Derby Diversion Dam
Derby Diversion Dam Overview
Derby Dam diverts the flow of the Truckee River for irrigation use.
The dam was authorized in 1903 as part of the Newlands Project, named in honor of Nevada Senator Francis G. Newlands.
Operational water diversions began in 1906.
This marker has been reported missing, on the list for replacement.
Nevada Historical Marker Number
Derby Diversion Dam is Nevada Historical Marker #43.
Click here to view the complete list of Nevada State Historical Markers.
Nevada Historical Marker Transcription
Derby Dam, constructed under Specification Number 1 and Drawing Number 1 of the U.S. Reclamation Service, now the U.S. Bureau of Reclamation, diverts the flow of the Truckee River for irrigation use. It was the forerunner of such mighty structures as Hoover, Grand Coulee, Shasta, and Glen Canyon Dams.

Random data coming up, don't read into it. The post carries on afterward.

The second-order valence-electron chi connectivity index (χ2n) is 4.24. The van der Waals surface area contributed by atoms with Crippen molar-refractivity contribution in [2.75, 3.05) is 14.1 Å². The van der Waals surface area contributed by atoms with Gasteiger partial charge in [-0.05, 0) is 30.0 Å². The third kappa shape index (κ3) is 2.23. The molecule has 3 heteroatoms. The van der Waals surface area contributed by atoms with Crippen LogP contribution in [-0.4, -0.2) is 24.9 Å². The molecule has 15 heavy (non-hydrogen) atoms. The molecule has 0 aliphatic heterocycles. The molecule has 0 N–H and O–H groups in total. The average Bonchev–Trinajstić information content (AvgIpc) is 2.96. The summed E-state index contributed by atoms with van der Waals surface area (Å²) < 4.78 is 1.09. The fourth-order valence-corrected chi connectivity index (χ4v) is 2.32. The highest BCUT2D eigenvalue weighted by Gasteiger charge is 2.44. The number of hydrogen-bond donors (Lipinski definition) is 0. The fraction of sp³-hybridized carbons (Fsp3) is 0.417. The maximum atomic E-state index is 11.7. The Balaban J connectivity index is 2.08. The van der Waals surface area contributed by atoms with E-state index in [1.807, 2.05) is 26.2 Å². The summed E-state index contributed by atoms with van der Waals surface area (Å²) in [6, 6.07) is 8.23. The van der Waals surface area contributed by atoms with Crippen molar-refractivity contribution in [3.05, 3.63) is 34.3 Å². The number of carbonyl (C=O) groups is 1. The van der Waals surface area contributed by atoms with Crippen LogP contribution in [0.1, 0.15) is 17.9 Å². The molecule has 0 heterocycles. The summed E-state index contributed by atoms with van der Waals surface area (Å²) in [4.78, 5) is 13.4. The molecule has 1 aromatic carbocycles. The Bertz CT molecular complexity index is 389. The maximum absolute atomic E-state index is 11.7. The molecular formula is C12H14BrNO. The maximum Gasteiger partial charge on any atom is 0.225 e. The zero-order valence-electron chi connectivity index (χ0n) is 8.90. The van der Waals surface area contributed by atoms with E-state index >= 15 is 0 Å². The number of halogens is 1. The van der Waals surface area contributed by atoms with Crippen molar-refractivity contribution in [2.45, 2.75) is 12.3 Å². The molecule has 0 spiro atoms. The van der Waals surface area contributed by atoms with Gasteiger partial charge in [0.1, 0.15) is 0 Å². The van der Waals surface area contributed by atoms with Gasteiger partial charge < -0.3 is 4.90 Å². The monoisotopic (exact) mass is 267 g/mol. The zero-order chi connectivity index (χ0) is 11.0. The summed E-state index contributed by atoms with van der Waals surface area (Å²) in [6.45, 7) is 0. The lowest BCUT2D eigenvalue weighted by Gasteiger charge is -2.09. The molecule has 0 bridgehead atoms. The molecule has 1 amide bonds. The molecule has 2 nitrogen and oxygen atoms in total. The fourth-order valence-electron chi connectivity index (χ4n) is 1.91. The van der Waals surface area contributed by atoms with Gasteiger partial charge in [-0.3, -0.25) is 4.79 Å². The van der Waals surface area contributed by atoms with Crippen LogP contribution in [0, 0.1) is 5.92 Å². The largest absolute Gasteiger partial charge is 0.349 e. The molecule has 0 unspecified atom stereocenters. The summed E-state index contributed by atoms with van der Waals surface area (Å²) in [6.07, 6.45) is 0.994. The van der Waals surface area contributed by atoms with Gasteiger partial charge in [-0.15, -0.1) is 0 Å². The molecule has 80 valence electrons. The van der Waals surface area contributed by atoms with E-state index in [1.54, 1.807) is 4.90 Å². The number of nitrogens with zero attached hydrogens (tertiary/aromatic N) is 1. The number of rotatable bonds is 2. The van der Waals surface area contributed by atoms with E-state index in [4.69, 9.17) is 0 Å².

Derby Dam was authorized by Secretary of the Interior E.A. Hitchcock on March 14, 1903. It was part of the Newlands Project, named in honor of Nevada Senator Francis G. Newlands who worked for passage of the Reclamation Act in 1902. Derby takes its name from a nearby Southern Pacific Railroad station of the day.
Charles A. Warren & Co. of San Francisco, the contractor, started work on the dam on October 2, 1903, and finished May 20, 1905. Operational water diversions began in 1906.
STATE HISTORICAL MARKER No. 43
STATE HISTORIC PRESERVATION OFFICE
ERECTED IN COOPERATION WITH U.S. BUREAU OF RECLAMATION & TRUCKEE-CARSON IRRIGATION DISTRICT